Iced Pumpkin Scones – Perfectly spiced pumpkin scones covered in icing to make for a sweet breakfast treat
That’s right…I’ve got more pumpkin coming at ya! You can try to hate on the pumpkin fad, but the truth is, pumpkin is popular for a reason – cause it’s gosh-darn delicious!
Today’s pumpkin recipe is a tribute to the first-ever pumpkin treat I ever tried – a pumpkin scone. Like many of you, pumpkin was something that I was introduced to by Starbucks. I had never tried a single pumpkin treat growing up because, well, it’s pumpkin and frankly, we’re chocolate people. But suddenly pumpkin treats started to pop up at the beloved coffee shop and I suddenly trusted the idea that pumpkin could be good. Marketing at its finest, folks.
Not only was a pumpkin scone the first pumpkin treat I ever tried but it was the first scone I ever tried, as well. Even with a British-raised grandmother, I had never tried a scone before. When I took my first bite, all I remember was being pleasantly surprised by the spices and moist, yet dense, texture of the scone. Welp, the impossible happened- I liked pumpkin!
So today, I would like to commemorate that moment by replicating that delicious iced pumpkin scone and sharing it with you all.
And here she is!
Making scones is quite similar to making biscuits – cold butter, flour, baking soda, baking powder, etc. The only major difference is that scones have sugar. In the case of these iced pumpkin scones, it’s brown sugar.
Similarly to biscuits, the cold butter is worked into the flour to make a crumb-like texture. Then, the wet ingredients are added to make a dough. The dough is then rolled out to form a rectangle, from which we cut out our triangles.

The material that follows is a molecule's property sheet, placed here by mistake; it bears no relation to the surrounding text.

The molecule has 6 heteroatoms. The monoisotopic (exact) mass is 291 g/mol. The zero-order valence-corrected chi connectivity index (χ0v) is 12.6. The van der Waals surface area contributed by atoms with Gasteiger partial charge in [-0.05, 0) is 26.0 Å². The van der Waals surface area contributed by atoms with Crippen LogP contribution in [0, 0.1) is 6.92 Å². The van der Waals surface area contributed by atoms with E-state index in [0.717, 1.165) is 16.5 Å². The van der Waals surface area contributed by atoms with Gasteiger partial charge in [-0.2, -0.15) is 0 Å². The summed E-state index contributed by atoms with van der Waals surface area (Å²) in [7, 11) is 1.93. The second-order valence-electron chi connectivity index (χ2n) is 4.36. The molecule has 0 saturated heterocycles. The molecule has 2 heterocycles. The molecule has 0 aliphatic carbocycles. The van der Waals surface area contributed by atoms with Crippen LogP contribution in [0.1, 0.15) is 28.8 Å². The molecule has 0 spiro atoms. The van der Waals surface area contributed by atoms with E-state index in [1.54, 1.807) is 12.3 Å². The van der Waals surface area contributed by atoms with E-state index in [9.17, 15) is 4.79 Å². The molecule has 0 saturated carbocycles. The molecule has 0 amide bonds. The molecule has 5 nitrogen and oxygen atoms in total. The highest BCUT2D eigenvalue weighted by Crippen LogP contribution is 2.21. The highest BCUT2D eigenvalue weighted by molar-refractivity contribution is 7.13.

Then, you simply bake them, let them cool, and coat in two different kinds of icing: one plain, white icing and one pumpkin spiced icing. The spiced icing on its own adds too much spiced flavor to the already-spiced scone. So it’s great for drizzling over the plain icing instead of using it by itself.
If, like me, this is your first time making scones, here are some tricks I learned along the way that you’ll find helpful:
- When adding the wet ingredients to the dry, fold them together, being careful not to over-mix. If you mix too much, the dough will get tough which will make the scones tough.
- If the dough it sticking to your rolling pin and/or counter, add more flour and knead into the dough to dry it out a little.
- A pizza cutter makes it super easy to cut the triangles
- To keep the icing from pooling at the bottom of the scones, I place the scones on a wire rack on top of a baking sheet and then spoon the icing over them while on the rack. The excess icing will drip through the wire rack and onto the bottom of the baking sheet, keeping the scones clear of excess icing.
And there you have it – my first scone recipe and a lovely addition to your fall baking repertoire! What other scone recipes do you recommend? I am so excited to try more of them!
Pin for later:
More treats you’ll love: